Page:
I thank you very much for your answers, and your polite welcome
    The reason of my question is to solve an archeological mystery I'm thinking about in this period.
    Maybe you know the Sardinian nuragic sacred wells, dated roughly to middle/end of the Bronze Age. Their architecture shows clear influences from minoic-mycenean culture, being the same of some cisterns found in the Aegean area: the Fons Perseia at Mycenae is a good example.
    The difference is that this kind of construction developed in Sardinia the function of a temple for the water cult, as proved by archeological (remains of sacrifices, ex voto...) and folkloric evidences.
    There are about thirty known sacred wells in Sardinia. Is there any example of them outside the island? Yes, there is one, in Bulgaria, near the village of Garlo. It is not only similar, but almost identical to the sacred well of Funtana Coperta near Ballao, in Sardinia.

    How could this fact be explained?
    I have two hypotesis:
    1) some Bronze Age Thracians, maybe of the tribe of Sardi/Serdi whence came the name of the town of Serdika (Sofia), went south and joined the Sea Peoples during the Bronze Age collapse, finally ending in the island called at the time Ichnusa and then Sardinia from their name. But some persons decided to return to their fatherland, and brought with them the knowledge to build a sacred well where they settled down.
    2) some people from Sardinia joined the Sea Peoples in their raids, finally ending in Thrace where they were then recorded as Sardi/Serdi. They then built a sacred well in the area of actual Garlo.
    (There are other similarities that link Sardinia and Bulgaria, but I think they date back to Neolithic/Eneolithic, so I don't write of them here)

    The two hypotesis I made (which I find unsatisfactory anyway) need the migration of an amount of people large enough to explain a change of name for my island, or the settlement of a new tribe in Thrace, so a gene flow between the two lands in this period is to be expected.

    If you have any other hypotesis, please tell me
    i very much doubt the Serdi had anything to do with Sardinian Neuragic civilization, becuase they are an Iron Age people. Which means they are not Sea Peoples either.
    In fact, I think the entire historicity of 'Sea Peoples' is rather dubious, but something more generalist oriented historians often run with as something which explains certain events without actually explaining them

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    Quote Originally Posted by Teresa View Post
    I thank you very much for your answers, and your polite welcome
    The reason of my question is to solve an archeological mystery I'm thinking about in this period.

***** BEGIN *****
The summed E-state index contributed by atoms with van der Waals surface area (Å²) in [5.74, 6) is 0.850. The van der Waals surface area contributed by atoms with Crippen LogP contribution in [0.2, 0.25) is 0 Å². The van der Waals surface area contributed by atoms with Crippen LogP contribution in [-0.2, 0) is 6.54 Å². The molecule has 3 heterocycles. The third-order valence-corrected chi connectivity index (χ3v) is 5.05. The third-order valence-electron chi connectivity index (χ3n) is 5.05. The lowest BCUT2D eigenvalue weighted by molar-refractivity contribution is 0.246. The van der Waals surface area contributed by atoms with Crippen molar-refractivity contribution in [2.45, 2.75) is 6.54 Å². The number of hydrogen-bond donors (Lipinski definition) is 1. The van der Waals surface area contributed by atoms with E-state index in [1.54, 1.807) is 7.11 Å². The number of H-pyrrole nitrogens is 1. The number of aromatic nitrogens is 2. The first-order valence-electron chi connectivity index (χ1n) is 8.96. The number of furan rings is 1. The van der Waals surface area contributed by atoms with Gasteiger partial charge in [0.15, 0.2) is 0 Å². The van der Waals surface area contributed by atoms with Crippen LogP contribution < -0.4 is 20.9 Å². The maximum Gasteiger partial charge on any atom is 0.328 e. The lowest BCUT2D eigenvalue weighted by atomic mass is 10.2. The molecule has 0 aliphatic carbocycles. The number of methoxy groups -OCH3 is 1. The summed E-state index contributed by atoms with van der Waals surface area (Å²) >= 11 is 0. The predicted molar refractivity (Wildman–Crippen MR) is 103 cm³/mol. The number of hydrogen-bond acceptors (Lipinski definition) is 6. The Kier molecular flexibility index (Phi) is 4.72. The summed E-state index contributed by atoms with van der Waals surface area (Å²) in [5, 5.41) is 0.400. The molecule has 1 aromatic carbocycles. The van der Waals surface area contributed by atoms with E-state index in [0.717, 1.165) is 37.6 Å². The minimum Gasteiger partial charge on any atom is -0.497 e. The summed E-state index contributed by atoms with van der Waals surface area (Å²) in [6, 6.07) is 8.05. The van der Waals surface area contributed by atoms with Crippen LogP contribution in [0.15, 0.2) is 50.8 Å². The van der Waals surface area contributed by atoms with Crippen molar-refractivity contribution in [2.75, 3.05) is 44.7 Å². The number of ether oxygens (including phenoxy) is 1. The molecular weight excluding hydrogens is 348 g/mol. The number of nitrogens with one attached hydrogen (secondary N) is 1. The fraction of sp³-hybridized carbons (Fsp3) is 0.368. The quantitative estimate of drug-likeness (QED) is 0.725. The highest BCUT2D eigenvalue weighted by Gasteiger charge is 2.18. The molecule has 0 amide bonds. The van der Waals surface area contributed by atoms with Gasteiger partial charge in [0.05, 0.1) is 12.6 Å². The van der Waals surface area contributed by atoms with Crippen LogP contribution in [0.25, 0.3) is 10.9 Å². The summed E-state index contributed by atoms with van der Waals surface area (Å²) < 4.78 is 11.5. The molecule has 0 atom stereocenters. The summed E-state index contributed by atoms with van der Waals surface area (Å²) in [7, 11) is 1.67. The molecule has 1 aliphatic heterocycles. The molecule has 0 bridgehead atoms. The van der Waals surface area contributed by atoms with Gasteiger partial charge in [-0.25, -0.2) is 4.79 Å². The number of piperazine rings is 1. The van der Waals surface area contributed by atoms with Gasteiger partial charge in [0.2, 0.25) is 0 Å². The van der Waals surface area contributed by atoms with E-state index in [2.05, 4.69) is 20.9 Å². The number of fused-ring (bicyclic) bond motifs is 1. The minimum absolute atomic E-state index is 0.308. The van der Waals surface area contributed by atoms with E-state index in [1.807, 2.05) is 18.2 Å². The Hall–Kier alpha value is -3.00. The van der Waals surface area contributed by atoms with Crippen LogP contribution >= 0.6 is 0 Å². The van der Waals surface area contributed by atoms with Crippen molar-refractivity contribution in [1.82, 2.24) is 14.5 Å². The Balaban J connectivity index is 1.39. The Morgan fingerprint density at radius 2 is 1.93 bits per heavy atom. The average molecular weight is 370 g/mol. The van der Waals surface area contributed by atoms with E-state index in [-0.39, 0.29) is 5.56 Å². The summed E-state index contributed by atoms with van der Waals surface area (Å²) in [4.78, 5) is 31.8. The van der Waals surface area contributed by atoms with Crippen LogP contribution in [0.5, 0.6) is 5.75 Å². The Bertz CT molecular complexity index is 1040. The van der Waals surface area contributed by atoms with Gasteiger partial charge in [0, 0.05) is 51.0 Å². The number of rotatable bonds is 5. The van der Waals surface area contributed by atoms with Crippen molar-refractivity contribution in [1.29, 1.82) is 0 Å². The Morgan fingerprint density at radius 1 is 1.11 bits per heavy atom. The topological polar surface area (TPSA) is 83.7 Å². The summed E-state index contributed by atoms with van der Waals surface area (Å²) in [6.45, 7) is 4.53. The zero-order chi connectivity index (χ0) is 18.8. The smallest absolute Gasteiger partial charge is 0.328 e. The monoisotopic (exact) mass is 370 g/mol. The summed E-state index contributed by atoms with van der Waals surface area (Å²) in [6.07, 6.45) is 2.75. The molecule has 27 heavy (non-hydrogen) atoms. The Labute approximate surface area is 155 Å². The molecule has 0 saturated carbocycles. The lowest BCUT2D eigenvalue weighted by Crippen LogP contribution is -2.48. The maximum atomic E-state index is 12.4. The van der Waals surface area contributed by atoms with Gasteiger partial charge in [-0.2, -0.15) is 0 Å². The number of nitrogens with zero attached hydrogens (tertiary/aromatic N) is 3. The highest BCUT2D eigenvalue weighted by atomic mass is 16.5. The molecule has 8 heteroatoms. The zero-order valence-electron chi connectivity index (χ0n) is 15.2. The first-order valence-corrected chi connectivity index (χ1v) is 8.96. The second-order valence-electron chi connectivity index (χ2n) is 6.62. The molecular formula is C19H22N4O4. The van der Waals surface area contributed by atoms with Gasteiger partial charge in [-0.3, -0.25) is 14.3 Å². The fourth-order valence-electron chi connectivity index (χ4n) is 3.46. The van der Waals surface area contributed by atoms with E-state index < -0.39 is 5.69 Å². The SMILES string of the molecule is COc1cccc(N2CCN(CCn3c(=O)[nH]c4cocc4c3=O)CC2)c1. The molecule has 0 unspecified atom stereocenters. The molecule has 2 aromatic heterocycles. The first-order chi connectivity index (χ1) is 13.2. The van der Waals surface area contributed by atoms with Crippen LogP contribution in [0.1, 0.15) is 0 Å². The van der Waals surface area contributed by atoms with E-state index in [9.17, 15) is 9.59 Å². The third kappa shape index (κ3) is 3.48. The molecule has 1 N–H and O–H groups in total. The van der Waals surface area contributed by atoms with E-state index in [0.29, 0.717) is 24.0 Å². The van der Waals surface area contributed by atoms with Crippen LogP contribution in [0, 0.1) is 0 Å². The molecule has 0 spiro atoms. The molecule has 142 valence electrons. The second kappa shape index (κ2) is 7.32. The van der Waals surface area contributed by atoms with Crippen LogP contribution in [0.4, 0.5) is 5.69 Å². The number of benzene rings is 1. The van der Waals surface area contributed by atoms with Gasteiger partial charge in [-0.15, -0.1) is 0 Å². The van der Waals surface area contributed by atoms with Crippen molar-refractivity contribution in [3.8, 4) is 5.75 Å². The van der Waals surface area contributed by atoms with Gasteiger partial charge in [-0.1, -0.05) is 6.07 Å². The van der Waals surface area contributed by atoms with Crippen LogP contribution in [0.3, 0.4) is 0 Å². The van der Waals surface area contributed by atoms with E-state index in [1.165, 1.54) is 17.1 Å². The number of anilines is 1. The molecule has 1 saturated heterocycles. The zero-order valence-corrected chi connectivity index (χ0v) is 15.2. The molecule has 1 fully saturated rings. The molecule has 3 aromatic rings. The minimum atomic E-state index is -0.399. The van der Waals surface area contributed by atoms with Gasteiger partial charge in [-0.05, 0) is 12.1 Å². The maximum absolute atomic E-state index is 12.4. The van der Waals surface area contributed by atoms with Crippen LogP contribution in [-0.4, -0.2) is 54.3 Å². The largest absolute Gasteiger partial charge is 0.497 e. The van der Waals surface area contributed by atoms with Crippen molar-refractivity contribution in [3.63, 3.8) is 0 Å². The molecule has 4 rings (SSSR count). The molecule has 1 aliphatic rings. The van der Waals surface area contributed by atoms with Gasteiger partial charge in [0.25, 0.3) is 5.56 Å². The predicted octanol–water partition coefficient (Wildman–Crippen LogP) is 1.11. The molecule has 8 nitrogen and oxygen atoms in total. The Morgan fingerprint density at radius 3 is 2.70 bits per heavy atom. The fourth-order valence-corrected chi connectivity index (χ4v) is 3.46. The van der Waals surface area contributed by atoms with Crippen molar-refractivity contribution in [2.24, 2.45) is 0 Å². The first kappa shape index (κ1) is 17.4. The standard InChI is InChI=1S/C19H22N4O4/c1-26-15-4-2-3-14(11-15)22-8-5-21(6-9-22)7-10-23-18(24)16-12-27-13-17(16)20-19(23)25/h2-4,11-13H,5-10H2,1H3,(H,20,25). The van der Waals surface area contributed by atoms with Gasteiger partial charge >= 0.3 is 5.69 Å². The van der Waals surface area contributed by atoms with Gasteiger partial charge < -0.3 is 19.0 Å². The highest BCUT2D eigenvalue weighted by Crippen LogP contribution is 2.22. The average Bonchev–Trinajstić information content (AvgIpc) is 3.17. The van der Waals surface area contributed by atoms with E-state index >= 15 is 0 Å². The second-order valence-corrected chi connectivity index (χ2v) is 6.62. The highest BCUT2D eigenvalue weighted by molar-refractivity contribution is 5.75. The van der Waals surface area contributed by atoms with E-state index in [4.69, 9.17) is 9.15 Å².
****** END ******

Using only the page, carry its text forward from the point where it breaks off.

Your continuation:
Maybe you know the Sardinian nuragic sacred wells, dated roughly to middle/end of the Bronze Age. Their architecture shows clear influences from minoic-mycenean culture, being the same of some cisterns found in the Aegean area: the Fons Perseia at Mycenae is a good example.
    The difference is that this kind of construction developed in Sardinia the function of a temple for the water cult, as proved by archeological (remains of sacrifices, ex voto...) and folkloric evidences.
    There are about thirty known sacred wells in Sardinia. Is there any example of them outside the island? Yes, there is one, in Bulgaria, near the village of Garlo. It is not only similar, but almost identical to the sacred well of Funtana Coperta near Ballao, in Sardinia.

    How could this fact be explained?
    I have two hypotesis:
    1) some Bronze Age Thracians, maybe of the tribe of Sardi/Serdi whence came the name of the town of Serdika (Sofia), went south and joined the Sea Peoples during the Bronze Age collapse, finally ending in the island called at the time Ichnusa and then Sardinia from their name. But some persons decided to return to their fatherland, and brought with them the knowledge to build a sacred well where they settled down.
    2) some people from Sardinia joined the Sea Peoples in their raids, finally ending in Thrace where they were then recorded as Sardi/Serdi. They then built a sacred well in the area of actual Garlo.
    (There are other similarities that link Sardinia and Bulgaria, but I think they date back to Neolithic/Eneolithic, so I don't write of them here)

    The two hypotesis I made (which I find unsatisfactory anyway) need the migration of an amount of people large enough to explain a change of name for my island, or the settlement of a new tribe in Thrace, so a gene flow between the two lands in this period is to be expected.

    If you have any other hypotesis, please tell me
    I read this theory
    http://www.narit.or.th/en/files/2014.....17..222T.pdf